Certain smarty pants (I’m looking at you James Boyle) are stepping up to write accessible, interesting, and essential works on the depressing state of copyright law/file sharing/free culture. Things are not good, and everyone should know not just the base headlines “Teenager sued by RIAA for $15,000“—but the facts. I now refer to Boyle:
It is not merely supposed to produce incentives for innovation by rewarding creators, though that is vital. Intellectual property is also supposed to create a feedback mechanism that dictates the contours of information and innovation production. It is not an overstatement to say that intellectual property rights are designed to shape our information marketplace. Copyright law is supposed to give us a self-regulating cultural policy in which the right to exclude others from one’s original expression fuels a vibrant public sphere indirectly driven by popular demand. At its best, it is supposed to allow a decentralized and iconoclastic cultural ferment in which independent artists, musicians, and writers can take their unique visions, histories, poems, or songs to the world—and make a living doing so if their work finds favor. [via Boyle, The Public Domain]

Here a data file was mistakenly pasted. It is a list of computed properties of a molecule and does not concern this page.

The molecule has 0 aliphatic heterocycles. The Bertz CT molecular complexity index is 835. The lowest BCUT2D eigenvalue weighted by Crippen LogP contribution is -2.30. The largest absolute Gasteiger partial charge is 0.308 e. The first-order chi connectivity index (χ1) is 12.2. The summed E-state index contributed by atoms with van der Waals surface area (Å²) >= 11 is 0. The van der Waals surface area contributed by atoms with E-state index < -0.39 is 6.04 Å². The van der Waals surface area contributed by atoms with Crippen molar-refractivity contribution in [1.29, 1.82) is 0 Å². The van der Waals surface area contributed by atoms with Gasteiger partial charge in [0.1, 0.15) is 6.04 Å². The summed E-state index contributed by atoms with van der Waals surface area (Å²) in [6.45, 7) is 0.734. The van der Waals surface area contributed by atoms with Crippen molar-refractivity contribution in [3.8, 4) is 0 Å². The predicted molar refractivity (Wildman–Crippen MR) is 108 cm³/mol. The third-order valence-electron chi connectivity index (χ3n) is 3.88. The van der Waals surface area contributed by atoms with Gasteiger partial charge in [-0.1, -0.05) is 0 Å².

Until the massive rise of bit-torrenting and the subsequent MPAA/RIAA cartel lobbying machine grew, the pool of legal scholars was shallow. Outrage has fueled scholarship and collective interest, and now the pool is deep.
If you dive into any of the following *free as in beer* books below (and I hope you do), you’ll notice that each makes a point that the concept of the owning ones ideas is not an issue born in the Napster generation, but has been interlinked with fundamental and universal concepts that internet people can understand:
() technology improves [this displaces some]
() this forces the concept of ‘publishing’ to reinvent itself
() monopolies come face to face with the instrument of their doom (changing the distribution model)
() those who fear displacement fight the technology that displaces (sue the bastards!)
() option 43: make PSA’s with governators…this never works!
These are issues that have existed since Gutenberg’s first fateful pressing. The VHS was scary, as was Radio, walkmen, and Zunes! I mean ipods. Gutenberg was no hero to the handwriters of his day. You may recall the landmark case initiated by the ‘HMQA’ — the ‘Handwriting Monks with Quills Association.’
So what’s the point? If people have a nebulous sense of what sharing means, what remixing means, what content is, and what should and should not be paid for, culture will stagnate. The Linuxes, DIY projects, and enlightened gardeners and seed sharers of the world will form their own secret society and our own TEACHERS will think that the concept of ‘free software’ is borderline criminal.
Here’s the books (free free free/donationware)
And don’t forget to visit the motherload:
And the site that Gutenberg described in his last will and testament: Gutenberg.org